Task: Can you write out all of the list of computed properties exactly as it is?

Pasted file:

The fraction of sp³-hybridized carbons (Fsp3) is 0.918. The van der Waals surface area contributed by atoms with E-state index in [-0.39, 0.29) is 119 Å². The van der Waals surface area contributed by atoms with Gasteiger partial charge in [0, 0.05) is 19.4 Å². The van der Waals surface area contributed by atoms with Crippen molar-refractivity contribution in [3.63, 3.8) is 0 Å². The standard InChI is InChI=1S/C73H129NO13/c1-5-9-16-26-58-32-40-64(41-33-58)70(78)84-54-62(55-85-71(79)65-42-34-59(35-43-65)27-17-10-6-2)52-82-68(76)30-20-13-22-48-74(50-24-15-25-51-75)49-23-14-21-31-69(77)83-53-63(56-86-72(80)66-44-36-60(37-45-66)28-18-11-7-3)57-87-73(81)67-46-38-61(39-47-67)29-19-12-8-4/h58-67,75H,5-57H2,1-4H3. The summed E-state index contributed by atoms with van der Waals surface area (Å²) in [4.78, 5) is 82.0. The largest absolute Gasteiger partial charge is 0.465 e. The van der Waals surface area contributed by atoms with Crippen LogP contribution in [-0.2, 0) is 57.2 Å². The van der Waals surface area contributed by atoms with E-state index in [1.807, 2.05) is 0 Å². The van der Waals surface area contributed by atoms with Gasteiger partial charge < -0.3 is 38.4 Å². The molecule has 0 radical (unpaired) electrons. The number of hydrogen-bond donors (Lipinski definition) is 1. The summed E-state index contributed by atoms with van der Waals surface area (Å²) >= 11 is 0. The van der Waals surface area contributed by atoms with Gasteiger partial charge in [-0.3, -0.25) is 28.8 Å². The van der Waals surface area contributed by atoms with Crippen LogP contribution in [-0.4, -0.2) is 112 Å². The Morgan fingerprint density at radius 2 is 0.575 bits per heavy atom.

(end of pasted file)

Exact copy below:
The fraction of sp³-hybridized carbons (Fsp3) is 0.918. The van der Waals surface area contributed by atoms with E-state index in [-0.39, 0.29) is 119 Å². The van der Waals surface area contributed by atoms with Gasteiger partial charge in [0, 0.05) is 19.4 Å². The van der Waals surface area contributed by atoms with Crippen molar-refractivity contribution in [3.63, 3.8) is 0 Å². The standard InChI is InChI=1S/C73H129NO13/c1-5-9-16-26-58-32-40-64(41-33-58)70(78)84-54-62(55-85-71(79)65-42-34-59(35-43-65)27-17-10-6-2)52-82-68(76)30-20-13-22-48-74(50-24-15-25-51-75)49-23-14-21-31-69(77)83-53-63(56-86-72(80)66-44-36-60(37-45-66)28-18-11-7-3)57-87-73(81)67-46-38-61(39-47-67)29-19-12-8-4/h58-67,75H,5-57H2,1-4H3. The summed E-state index contributed by atoms with van der Waals surface area (Å²) in [4.78, 5) is 82.0. The largest absolute Gasteiger partial charge is 0.465 e. The van der Waals surface area contributed by atoms with Crippen LogP contribution in [-0.2, 0) is 57.2 Å². The van der Waals surface area contributed by atoms with E-state index in [1.807, 2.05) is 0 Å². The van der Waals surface area contributed by atoms with Gasteiger partial charge < -0.3 is 38.4 Å². The molecule has 0 radical (unpaired) electrons. The number of hydrogen-bond donors (Lipinski definition) is 1. The summed E-state index contributed by atoms with van der Waals surface area (Å²) >= 11 is 0. The van der Waals surface area contributed by atoms with Gasteiger partial charge in [-0.3, -0.25) is 28.8 Å². The van der Waals surface area contributed by atoms with Crippen LogP contribution in [-0.4, -0.2) is 112 Å². The Morgan fingerprint density at radius 2 is 0.575 bits per heavy atom.